Steel City Cowboy

Thursday, August 28, 2008

Party Tricks

I just can't get jazzed about speeches given by candidates and politicians, even if it's the guy (or gal) I'm rooting for.

You see, scripted speeches in the context of a political campaign are one thing and one thing only: a party trick. Something they've either been born able to do, or picked up along the way. Yes, the ability to read the teleprompter or a sheet of notes and sound natural while doing so is a valuable fund raising tool while on the campaign trail, just like being a great juggler can make you a few bucks at the boardwalk. But don't mistake for anything more than what it is: a trick.

The first time I thought of the skill this way was after reading Joe Klein's Primary Colors, the pseudo-Clinton insider biography. The character (played by Larry Hagman in the movie adaptation) who is running against the pseudo-Clinton is portrayed as having a magical skill for "turning on" when he spoke to TV cameras. It planted a seed in my subconscious that bloomed within the last few years.

It does bother me, then, that people put such a huge amount of stock into the scripted political or campaign speech. For example, in 2004, I saw President Bush speak in person at a campaign rally. He wasn't bad. Certainly a better scripted speaker than 80% of the professors I had at Penn. But big deal. It didn't mean a thing, one way or another.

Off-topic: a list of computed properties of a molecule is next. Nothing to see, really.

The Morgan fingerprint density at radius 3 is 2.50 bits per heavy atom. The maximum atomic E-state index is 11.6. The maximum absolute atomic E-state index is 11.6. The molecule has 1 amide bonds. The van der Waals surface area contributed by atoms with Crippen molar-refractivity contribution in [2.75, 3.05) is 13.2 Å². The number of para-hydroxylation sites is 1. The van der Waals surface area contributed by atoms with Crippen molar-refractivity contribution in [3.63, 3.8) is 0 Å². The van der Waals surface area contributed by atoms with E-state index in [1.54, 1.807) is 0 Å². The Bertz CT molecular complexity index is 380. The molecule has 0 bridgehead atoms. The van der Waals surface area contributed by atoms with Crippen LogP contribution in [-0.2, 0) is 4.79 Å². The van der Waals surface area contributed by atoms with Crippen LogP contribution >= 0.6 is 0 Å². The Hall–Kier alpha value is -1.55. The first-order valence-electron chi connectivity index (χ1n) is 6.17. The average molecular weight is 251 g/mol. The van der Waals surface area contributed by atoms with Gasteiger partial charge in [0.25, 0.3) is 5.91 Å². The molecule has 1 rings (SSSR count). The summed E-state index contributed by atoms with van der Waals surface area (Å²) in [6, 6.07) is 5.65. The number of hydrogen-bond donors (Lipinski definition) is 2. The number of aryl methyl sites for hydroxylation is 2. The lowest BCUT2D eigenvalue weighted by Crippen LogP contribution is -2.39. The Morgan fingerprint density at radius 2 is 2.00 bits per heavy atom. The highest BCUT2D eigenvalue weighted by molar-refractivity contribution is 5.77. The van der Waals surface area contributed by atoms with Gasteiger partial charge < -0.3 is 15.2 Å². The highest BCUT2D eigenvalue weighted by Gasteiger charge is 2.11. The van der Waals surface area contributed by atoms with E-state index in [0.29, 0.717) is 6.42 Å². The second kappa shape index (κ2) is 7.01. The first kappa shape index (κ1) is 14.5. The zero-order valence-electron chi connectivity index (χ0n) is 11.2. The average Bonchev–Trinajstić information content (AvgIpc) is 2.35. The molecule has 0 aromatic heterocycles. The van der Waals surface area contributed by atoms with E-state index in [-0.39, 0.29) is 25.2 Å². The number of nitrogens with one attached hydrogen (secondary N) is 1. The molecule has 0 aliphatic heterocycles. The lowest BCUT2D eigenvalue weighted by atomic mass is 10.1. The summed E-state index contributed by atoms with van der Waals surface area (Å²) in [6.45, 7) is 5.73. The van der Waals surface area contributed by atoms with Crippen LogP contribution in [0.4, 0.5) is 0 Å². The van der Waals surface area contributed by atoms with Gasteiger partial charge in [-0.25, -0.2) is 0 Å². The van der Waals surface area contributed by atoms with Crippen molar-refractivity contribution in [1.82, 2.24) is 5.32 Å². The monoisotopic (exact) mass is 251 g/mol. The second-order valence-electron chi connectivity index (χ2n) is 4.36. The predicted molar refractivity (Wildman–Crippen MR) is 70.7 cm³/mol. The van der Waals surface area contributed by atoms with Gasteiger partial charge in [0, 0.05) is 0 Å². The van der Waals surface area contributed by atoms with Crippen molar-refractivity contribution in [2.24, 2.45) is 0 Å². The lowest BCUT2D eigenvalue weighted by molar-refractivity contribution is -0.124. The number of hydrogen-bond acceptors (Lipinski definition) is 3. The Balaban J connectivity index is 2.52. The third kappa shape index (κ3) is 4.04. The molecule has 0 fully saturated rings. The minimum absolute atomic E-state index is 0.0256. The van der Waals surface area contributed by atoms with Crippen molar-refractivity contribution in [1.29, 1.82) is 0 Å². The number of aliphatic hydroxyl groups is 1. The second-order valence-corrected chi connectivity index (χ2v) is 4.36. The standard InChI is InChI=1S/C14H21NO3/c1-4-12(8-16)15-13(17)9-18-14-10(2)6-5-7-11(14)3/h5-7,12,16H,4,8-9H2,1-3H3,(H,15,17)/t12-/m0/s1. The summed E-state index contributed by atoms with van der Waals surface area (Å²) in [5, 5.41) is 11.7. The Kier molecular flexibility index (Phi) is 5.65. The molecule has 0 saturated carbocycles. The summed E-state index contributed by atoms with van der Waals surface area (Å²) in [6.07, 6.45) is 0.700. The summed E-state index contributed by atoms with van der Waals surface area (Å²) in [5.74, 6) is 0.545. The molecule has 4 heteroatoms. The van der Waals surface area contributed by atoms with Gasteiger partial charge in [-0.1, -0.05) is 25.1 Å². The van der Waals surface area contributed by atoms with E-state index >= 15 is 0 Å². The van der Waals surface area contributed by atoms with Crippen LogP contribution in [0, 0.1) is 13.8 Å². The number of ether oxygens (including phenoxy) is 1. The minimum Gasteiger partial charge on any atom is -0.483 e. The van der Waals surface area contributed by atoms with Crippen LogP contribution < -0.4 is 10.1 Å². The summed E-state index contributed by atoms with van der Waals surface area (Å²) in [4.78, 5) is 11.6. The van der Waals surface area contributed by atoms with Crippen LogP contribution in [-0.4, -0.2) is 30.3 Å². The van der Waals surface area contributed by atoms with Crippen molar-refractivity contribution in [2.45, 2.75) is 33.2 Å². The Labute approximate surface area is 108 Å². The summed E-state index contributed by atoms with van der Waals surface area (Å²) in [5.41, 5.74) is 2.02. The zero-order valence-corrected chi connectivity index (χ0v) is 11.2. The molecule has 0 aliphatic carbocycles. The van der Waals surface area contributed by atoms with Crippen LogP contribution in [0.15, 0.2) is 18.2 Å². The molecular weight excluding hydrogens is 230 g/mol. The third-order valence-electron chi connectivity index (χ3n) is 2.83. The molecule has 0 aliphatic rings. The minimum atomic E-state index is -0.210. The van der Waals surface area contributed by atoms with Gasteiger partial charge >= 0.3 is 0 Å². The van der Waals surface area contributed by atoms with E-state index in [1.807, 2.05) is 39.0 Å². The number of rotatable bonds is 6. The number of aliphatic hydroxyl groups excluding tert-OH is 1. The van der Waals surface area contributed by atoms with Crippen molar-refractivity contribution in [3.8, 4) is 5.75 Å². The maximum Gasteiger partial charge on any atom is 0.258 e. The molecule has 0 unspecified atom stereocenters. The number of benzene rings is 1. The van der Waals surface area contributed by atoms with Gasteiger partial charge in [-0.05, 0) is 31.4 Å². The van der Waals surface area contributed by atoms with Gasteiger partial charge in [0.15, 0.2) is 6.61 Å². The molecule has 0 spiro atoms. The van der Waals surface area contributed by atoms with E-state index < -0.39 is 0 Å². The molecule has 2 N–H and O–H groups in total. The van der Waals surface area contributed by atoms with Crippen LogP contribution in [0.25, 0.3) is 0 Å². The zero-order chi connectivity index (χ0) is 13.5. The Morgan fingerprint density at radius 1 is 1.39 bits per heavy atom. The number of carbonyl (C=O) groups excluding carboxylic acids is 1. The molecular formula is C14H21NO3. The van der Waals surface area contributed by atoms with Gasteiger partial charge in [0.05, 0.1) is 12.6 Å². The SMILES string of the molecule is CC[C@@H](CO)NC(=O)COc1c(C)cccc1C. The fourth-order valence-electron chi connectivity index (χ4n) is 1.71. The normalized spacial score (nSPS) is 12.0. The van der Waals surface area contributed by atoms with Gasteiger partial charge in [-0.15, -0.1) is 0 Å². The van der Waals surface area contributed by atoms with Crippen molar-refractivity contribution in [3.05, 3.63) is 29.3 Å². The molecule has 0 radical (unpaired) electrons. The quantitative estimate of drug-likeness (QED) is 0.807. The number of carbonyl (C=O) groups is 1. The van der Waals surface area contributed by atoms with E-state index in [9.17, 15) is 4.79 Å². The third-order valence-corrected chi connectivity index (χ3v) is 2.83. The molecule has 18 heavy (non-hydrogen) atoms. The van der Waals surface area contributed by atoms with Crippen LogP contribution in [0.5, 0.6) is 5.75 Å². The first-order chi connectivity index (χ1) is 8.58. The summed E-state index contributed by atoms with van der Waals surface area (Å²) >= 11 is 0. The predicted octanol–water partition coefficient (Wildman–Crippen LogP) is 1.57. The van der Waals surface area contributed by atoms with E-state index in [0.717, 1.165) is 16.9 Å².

Candidates and officials usually do not write their own speeches, although they certainly give notes, make suggestions and grant final approval. So we can assume that they at least agree with what they are reading. However, it does not give any of the listeners a window into their thought processes, and isn't that what we really want? Personally, I find the unscripted town hall format far more illustrative of a candidate or politician's true demeanor.

This is not to say that scripted speeches are all insincere. They are probably not. The point, though, is that when watching anyone with a modicum of skill in this flavor of party trick, you simply won't be able to tell.

The darker side of this particular skill, however, is that it masquerades as its opposite. It tells us little about a candidate's true feelings, beliefs or intentions, yet gives the impression that it has told us everything. It is designed to make us feel, to touch our hind brains instead of our fore brains, yet gives the impression that it appeals to our intellect. It is a form of acting. Someone who has the skill can stand up there and deliver a great, moving speech regardless of how they really feel or think about the material, and yet people who lack the skill (or are ignorant of its very existence) are certain that no one could talk so passionately or knowledgeably about a topic unless they really meant it.

They are wrong.

And so, if you want to base your opinions of a person on how well they deliver a scripted speech, by all means do so. But don't delude yourself into thinking that a great speech is anything more than what it really is: entertainment.